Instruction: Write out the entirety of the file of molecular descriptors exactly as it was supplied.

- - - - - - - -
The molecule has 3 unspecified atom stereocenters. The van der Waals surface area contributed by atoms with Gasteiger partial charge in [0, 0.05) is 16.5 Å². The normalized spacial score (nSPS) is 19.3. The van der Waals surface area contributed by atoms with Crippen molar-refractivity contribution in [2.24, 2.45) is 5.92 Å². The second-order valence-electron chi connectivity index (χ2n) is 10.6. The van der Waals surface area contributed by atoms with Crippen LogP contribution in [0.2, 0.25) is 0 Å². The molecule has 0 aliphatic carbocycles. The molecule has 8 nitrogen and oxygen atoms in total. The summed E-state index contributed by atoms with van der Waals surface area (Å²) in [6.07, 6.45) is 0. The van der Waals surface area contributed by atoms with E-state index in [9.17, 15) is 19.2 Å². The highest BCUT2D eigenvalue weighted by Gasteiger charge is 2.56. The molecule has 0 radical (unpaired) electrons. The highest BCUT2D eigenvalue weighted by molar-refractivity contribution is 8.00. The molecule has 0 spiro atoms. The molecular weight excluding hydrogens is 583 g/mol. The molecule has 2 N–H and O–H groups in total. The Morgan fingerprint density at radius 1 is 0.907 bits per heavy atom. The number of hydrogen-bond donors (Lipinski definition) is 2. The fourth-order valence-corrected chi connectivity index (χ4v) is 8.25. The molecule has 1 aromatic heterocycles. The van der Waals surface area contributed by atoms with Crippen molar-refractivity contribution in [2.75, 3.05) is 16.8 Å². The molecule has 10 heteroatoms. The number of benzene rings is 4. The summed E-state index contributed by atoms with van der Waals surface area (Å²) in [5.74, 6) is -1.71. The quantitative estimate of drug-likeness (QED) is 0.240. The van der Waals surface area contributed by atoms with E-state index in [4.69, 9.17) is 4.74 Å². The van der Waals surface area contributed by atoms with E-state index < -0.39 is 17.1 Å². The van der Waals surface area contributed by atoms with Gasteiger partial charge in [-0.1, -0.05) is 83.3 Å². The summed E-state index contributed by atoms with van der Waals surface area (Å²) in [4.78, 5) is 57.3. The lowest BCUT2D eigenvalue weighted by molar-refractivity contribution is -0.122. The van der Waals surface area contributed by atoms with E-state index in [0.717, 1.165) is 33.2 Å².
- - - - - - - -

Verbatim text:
The molecule has 3 unspecified atom stereocenters. The van der Waals surface area contributed by atoms with Gasteiger partial charge in [0, 0.05) is 16.5 Å². The normalized spacial score (nSPS) is 19.3. The van der Waals surface area contributed by atoms with Crippen molar-refractivity contribution in [2.24, 2.45) is 5.92 Å². The second-order valence-electron chi connectivity index (χ2n) is 10.6. The van der Waals surface area contributed by atoms with Crippen LogP contribution in [0.2, 0.25) is 0 Å². The molecule has 0 aliphatic carbocycles. The molecule has 8 nitrogen and oxygen atoms in total. The summed E-state index contributed by atoms with van der Waals surface area (Å²) in [6.07, 6.45) is 0. The van der Waals surface area contributed by atoms with E-state index in [9.17, 15) is 19.2 Å². The highest BCUT2D eigenvalue weighted by Gasteiger charge is 2.56. The molecule has 0 radical (unpaired) electrons. The highest BCUT2D eigenvalue weighted by molar-refractivity contribution is 8.00. The molecule has 0 spiro atoms. The molecular weight excluding hydrogens is 583 g/mol. The molecule has 2 N–H and O–H groups in total. The Morgan fingerprint density at radius 1 is 0.907 bits per heavy atom. The number of hydrogen-bond donors (Lipinski definition) is 2. The fourth-order valence-corrected chi connectivity index (χ4v) is 8.25. The molecule has 1 aromatic heterocycles. The van der Waals surface area contributed by atoms with Crippen molar-refractivity contribution in [2.75, 3.05) is 16.8 Å². The molecule has 10 heteroatoms. The number of benzene rings is 4. The summed E-state index contributed by atoms with van der Waals surface area (Å²) in [5.74, 6) is -1.71. The quantitative estimate of drug-likeness (QED) is 0.240. The van der Waals surface area contributed by atoms with E-state index in [4.69, 9.17) is 4.74 Å². The van der Waals surface area contributed by atoms with E-state index < -0.39 is 17.1 Å². The van der Waals surface area contributed by atoms with Gasteiger partial charge in [-0.1, -0.05) is 83.3 Å². The summed E-state index contributed by atoms with van der Waals surface area (Å²) in [4.78, 5) is 57.3. The lowest BCUT2D eigenvalue weighted by molar-refractivity contribution is -0.122. The van der Waals surface area contributed by atoms with E-state index in [0.717, 1.165) is 33.2 Å².